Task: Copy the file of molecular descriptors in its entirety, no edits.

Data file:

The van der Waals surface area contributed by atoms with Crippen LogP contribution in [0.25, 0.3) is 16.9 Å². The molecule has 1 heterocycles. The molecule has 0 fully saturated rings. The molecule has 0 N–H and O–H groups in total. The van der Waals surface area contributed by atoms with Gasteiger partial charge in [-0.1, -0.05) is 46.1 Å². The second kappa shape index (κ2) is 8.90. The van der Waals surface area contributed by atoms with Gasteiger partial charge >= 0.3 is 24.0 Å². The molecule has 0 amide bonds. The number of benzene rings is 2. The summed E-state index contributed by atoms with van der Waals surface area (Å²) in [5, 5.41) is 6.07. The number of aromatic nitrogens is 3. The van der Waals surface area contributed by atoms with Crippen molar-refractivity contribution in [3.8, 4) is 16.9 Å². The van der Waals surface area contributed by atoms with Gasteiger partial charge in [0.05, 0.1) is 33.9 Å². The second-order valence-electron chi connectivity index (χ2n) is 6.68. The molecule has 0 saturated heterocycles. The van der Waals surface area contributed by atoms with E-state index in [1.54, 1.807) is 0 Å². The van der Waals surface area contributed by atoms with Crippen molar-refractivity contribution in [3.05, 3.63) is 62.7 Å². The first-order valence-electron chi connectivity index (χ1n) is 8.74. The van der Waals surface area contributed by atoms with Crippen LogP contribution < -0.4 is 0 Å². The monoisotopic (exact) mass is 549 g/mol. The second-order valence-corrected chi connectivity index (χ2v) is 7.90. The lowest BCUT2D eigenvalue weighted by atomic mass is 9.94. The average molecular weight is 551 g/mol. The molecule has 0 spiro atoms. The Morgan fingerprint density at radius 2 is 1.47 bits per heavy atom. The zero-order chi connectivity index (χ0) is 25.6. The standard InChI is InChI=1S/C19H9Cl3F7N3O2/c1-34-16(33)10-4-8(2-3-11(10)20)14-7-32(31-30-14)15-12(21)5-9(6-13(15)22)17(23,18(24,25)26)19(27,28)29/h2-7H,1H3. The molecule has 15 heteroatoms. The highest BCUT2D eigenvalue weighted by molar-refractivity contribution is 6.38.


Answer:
The van der Waals surface area contributed by atoms with Crippen LogP contribution in [0.25, 0.3) is 16.9 Å². The molecule has 1 heterocycles. The molecule has 0 fully saturated rings. The molecule has 0 N–H and O–H groups in total. The van der Waals surface area contributed by atoms with Gasteiger partial charge in [-0.1, -0.05) is 46.1 Å². The second kappa shape index (κ2) is 8.90. The van der Waals surface area contributed by atoms with Gasteiger partial charge >= 0.3 is 24.0 Å². The molecule has 0 amide bonds. The number of benzene rings is 2. The summed E-state index contributed by atoms with van der Waals surface area (Å²) in [5, 5.41) is 6.07. The number of aromatic nitrogens is 3. The van der Waals surface area contributed by atoms with Crippen molar-refractivity contribution in [3.8, 4) is 16.9 Å². The van der Waals surface area contributed by atoms with Gasteiger partial charge in [0.05, 0.1) is 33.9 Å². The second-order valence-electron chi connectivity index (χ2n) is 6.68. The molecule has 0 saturated heterocycles. The van der Waals surface area contributed by atoms with E-state index in [1.54, 1.807) is 0 Å². The van der Waals surface area contributed by atoms with Crippen molar-refractivity contribution in [3.05, 3.63) is 62.7 Å². The first-order valence-electron chi connectivity index (χ1n) is 8.74. The van der Waals surface area contributed by atoms with Crippen LogP contribution < -0.4 is 0 Å². The monoisotopic (exact) mass is 549 g/mol. The second-order valence-corrected chi connectivity index (χ2v) is 7.90. The lowest BCUT2D eigenvalue weighted by atomic mass is 9.94. The average molecular weight is 551 g/mol. The molecule has 0 spiro atoms. The Morgan fingerprint density at radius 2 is 1.47 bits per heavy atom. The zero-order chi connectivity index (χ0) is 25.6. The standard InChI is InChI=1S/C19H9Cl3F7N3O2/c1-34-16(33)10-4-8(2-3-11(10)20)14-7-32(31-30-14)15-12(21)5-9(6-13(15)22)17(23,18(24,25)26)19(27,28)29/h2-7H,1H3. The molecule has 15 heteroatoms. The highest BCUT2D eigenvalue weighted by molar-refractivity contribution is 6.38.